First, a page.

(b) shaft means movably mounted within the housing, said shaft means having a lever portion extending outwardly from said housing adapted to operatively engage the endless drive belt and apply a tensioning force on said belt when the lever portion is moved in a belt tensioning direction;
(c) expandable bladder means mounted within the housing and engageable with the shaft means;
(d) a fluid supply communicating with the bladder means;
(e) pump means adapted to be actuated by the endless belt of the drive system for supplying fluid to the bladder means under pressure to expand said bladder means into engagement with the shaft means moving the shaft means and the lever portion of the shaft means in the belt tensioning direction; and
(f) valve means communicating with the fluid supply, pump means and bladder means to maintain a predetermined pressure in the bladder means thereby maintaining the bladder means in expanded engagement with the shaft means to maintain the belt tensioning force on the lever portion when the pump means is not being actuated by the endless belt.
16. The construction defined in claim 15 in which an elastomer member is mounted in the housing and is engageable with the shaft means; in which the elastomer member is placed in deformation whereby the elastic properties of the elastomer member bias the shaft means and lever portion in the belt tensioning direction.
17. The construction defined in claim 15 in which the pump means includes a pump and an idler pulley for driving said pump; in which the pump means and fluid supply is mounted within a second housing which is mounted on an extended end of the lever portion; and in which the idler pulley is adapted to be engaged with and driven by the drive belt for actuating the pump.
18. The construction defined in claim 17 in which a fluid passage is formed in the lever portion providing communication between the pump means and expandable bladder means.
19. The construction defined in claim 18 in which valve means communicates with the fluid passage of the lever portion and the fluid supply to permit return of hydraulic fluid discharged from the pump means to the fluid supply upon a predetermined pressure being achieved in the expandable bladder means.
US06090002 1979-10-31 1979-10-31 Hydraulic belt tensioner construction Expired - Lifetime US4299583A (en)

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Cited By (13)

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US4459123A (en) * 1981-02-28 1984-07-10 Nippon Soken, Inc. Driving method for auxiliary machinery of a vehicle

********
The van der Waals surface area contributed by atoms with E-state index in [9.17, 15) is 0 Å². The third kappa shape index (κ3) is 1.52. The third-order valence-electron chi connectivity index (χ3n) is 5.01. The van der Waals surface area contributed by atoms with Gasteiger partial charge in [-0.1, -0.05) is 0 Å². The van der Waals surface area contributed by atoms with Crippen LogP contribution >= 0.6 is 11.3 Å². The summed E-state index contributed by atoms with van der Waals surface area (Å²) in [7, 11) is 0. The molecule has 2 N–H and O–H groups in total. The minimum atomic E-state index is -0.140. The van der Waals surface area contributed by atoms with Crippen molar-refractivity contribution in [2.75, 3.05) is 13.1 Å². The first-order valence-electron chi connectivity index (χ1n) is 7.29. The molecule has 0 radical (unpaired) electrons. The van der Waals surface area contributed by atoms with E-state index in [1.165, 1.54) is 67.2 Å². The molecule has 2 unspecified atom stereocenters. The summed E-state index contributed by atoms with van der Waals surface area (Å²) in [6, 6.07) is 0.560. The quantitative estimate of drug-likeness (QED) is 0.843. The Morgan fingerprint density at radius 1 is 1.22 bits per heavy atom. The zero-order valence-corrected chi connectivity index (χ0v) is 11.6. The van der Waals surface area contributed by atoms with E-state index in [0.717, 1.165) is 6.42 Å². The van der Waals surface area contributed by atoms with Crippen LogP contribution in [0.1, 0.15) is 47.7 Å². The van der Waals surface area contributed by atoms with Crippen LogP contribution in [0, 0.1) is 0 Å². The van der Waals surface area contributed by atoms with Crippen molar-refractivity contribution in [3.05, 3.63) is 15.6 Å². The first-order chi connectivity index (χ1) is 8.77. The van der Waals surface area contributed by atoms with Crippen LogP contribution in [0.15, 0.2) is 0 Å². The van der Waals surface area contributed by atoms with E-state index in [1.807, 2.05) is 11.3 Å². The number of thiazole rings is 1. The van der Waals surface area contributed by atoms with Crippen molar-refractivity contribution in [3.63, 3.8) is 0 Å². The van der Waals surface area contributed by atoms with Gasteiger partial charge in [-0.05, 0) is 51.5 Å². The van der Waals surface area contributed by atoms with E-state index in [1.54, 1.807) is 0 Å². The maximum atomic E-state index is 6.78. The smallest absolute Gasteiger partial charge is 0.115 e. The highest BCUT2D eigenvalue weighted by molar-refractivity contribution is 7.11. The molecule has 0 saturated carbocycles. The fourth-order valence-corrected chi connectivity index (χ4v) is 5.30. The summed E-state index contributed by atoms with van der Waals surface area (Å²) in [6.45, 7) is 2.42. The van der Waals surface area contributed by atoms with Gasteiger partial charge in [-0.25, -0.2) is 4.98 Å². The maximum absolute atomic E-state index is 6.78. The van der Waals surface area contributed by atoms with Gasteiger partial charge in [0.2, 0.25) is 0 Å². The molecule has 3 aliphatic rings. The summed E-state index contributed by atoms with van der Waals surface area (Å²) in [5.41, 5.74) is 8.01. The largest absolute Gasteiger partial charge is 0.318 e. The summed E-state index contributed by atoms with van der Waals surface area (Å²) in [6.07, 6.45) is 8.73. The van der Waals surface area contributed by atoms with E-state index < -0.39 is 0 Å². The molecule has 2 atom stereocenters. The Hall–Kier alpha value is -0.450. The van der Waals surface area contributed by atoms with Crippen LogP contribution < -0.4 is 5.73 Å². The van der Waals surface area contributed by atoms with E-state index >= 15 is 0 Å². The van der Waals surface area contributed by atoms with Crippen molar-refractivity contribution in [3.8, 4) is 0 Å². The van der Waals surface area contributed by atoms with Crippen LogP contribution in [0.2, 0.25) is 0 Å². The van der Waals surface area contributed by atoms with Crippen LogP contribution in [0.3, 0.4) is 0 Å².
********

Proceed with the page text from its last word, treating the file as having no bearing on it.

US4533341A (en) * 1981-04-20 1985-08-06 Nissan Motor Company, Ltd. Belt type power transmitting system
US4798564A (en) * 1987-09-08 1989-01-17 General Motors Corporation Double belt tensioner
US5090946A (en) * 1989-11-06 1992-02-25 Tsubakimoto Chain Co. Tensioner with replaceable filter in oil path
US5218883A (en) * 1988-02-07 1993-06-15 Mannesmann Aktiengesellschaft Assembled shaft and process for production thereof
US5370584A (en) * 1993-01-15 1994-12-06 Borg-Warner Automotive, Inc. Piston design for removing air from a hydraulic tensioner
US5702318A (en) * 1995-03-07 1997-12-30 Tsubakimoto Chain Co. Chain tensioning device
US5830046A (en) * 1996-10-28 1998-11-03 Vulcan Engineering Co. Belt shifting idler pulley for reciprocating an abrasive belt
EP0911540A2 (en) * 1997-10-16 1999-04-28 Bayerische Motoren Werke Aktiengesellschaft Belt drive with steplessly variable ratio for the auxiliary drives of an internal combustion engine
WO2000034686A1 (en) 1998-12-09 2000-06-15 The Goodyear Tire & Rubber Company Hydraulic damping cartridge for a belt tensioner
EP1262685A2 (en) * 2001-04-26 2002-12-04 BorgWarner Inc. Rotary actuating hydraulic tensioner
CN102748129A (en) * 2011-04-21 2012-10-24 谢夫勒科技股份两合公司 Tensioning and buffering unit used for traction mechanism transmission device
CN106438031A (en) * 2016-10-13 2017-02-22 广西玉柴机器股份有限公司 Front end wheel train structure for off-road diesel engine

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US4459123A (en) * 1981-02-28 1984-07-10 Nippon Soken, Inc. Driving method for auxiliary machinery of a vehicle
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US4798564A (en) * 1987-09-08 1989-01-17 General Motors Corporation Double belt tensioner
US5218883A (en) * 1988-02-07 1993-06-15 Mannesmann Aktiengesellschaft Assembled shaft and process for production thereof
US5090946A (en) * 1989-11-06 1992-02-25 Tsubakimoto Chain Co. Tensioner with replaceable filter in oil path
US5370584A (en) * 1993-01-15 1994-12-06 Borg-Warner Automotive, Inc. Piston design for removing air from a hydraulic tensioner
US5702318A (en) * 1995-03-07 1997-12-30 Tsubakimoto Chain Co. Chain tensioning device
US5830046A (en) * 1996-10-28 1998-11-03 Vulcan Engineering Co. Belt shifting idler pulley for reciprocating an abrasive belt
EP0911540A3 (en) * 1997-10-16 2000-05-10 Bayerische Motoren Werke Aktiengesellschaft Belt drive with steplessly variable ratio for the auxiliary drives of an internal combustion engine
EP0911540A2 (en) * 1997-10-16 1999-04-28 Bayerische Motoren Werke Aktiengesellschaft Belt drive with steplessly variable ratio for the auxiliary drives of an internal combustion engine
WO2000034686A1 (en) 1998-12-09 2000-06-15 The Goodyear Tire & Rubber Company Hydraulic damping cartridge for a belt tensioner
EP1262685A2 (en) * 2001-04-26 2002-12-04 BorgWarner Inc. Rotary actuating hydraulic tensioner
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CN102748129A (en) * 2011-04-21 2012-10-24 谢夫勒科技股份两合公司 Tensioning and buffering unit used for traction mechanism transmission device
CN102748129B (en) * 2011-04-21 2016-09-14 舍弗勒技术股份两合公司 And a buffer unit for tensioning the traction drive mechanism
CN106438031A (en) * 2016-10-13 2017-02-22 广西玉柴机器股份有限公司 Front end wheel train structure for off-road diesel engine